Friday, August 3, 2012

Gallup's Mobile App: Insights for Leaders on the Go

Gallup just launched its revamped app for the Android, iPhone, and iPad. World leaders, business executives, and journalists can now get breaking news, data updates, and the latest business insights from Gallup right at their fingertips, wherever they are.

This free app gives leaders access to the latest Gallup articles and videos on politics, business, wellbeing, and world news, and now also provides interactive trend graphs and more data from around the world.

Now you can:
• Get U.S. Gallup Daily tracking data updates at 1 p.m. EST every day
    • Presidential Job Approval
    • Presidential Election
    • Unemployment
    • Job Creation
    • Consumer Spending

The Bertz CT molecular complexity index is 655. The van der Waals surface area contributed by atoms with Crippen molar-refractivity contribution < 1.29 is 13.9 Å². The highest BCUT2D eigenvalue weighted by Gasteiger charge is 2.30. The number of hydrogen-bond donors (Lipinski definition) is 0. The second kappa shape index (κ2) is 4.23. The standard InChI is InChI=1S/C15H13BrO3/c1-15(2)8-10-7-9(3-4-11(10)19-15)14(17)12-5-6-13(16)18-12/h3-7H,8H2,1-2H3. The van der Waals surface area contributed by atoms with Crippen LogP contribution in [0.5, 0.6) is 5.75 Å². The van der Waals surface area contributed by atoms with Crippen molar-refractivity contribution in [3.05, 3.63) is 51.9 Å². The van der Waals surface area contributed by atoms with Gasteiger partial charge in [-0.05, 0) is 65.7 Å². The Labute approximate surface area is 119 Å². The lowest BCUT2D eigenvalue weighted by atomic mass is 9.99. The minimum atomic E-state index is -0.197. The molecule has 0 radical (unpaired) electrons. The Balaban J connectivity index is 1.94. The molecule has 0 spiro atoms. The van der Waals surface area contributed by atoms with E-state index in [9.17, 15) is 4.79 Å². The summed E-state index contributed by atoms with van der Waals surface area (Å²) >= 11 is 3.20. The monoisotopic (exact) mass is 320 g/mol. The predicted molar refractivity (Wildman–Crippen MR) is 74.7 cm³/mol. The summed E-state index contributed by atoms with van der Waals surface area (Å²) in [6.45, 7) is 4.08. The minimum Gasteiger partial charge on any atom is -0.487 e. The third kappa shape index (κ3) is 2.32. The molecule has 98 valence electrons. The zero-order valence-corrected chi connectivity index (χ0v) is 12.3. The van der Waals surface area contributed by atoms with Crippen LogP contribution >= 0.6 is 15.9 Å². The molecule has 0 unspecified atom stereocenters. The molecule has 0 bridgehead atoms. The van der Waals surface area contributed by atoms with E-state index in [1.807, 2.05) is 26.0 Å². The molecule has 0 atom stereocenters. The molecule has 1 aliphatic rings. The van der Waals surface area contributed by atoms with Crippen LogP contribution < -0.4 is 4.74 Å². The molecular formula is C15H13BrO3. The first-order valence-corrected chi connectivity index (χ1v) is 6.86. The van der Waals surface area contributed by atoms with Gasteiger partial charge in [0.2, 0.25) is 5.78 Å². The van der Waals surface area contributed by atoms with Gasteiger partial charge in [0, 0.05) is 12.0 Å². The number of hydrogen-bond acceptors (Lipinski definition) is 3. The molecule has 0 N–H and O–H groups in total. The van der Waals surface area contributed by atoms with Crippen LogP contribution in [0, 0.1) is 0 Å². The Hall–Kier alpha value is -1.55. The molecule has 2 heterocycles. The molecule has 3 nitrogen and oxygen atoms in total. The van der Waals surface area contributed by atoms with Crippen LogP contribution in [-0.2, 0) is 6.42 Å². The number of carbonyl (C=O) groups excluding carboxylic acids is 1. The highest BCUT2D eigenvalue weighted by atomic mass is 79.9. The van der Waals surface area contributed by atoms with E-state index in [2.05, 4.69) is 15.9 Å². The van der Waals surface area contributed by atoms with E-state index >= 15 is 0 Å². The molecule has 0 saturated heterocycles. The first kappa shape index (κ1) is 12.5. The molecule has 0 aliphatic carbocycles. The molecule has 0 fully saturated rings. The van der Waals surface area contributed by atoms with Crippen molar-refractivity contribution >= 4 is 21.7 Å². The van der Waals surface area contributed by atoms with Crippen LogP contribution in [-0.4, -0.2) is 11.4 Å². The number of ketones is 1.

• Wellbeing Metrics
• Follow U.S. Gallup Daily tracking data trends over time with interactive graphs
• Explore data from more than 140 countries
• Read top Gallup news articles
• Access all Gallup blogs
• Get hard-hitting leadership insights from the Gallup Business Journal
• Share articles via email, Facebook, Twitter, or SMS
• Save your favorite stories

If you already have the Gallup app, check for an update to get these new features. Otherwise, you can download the revamped app here.

For more ways to get Gallup's latest research and insights, follow @gallup on Twitter and check out our official LinkedIn page.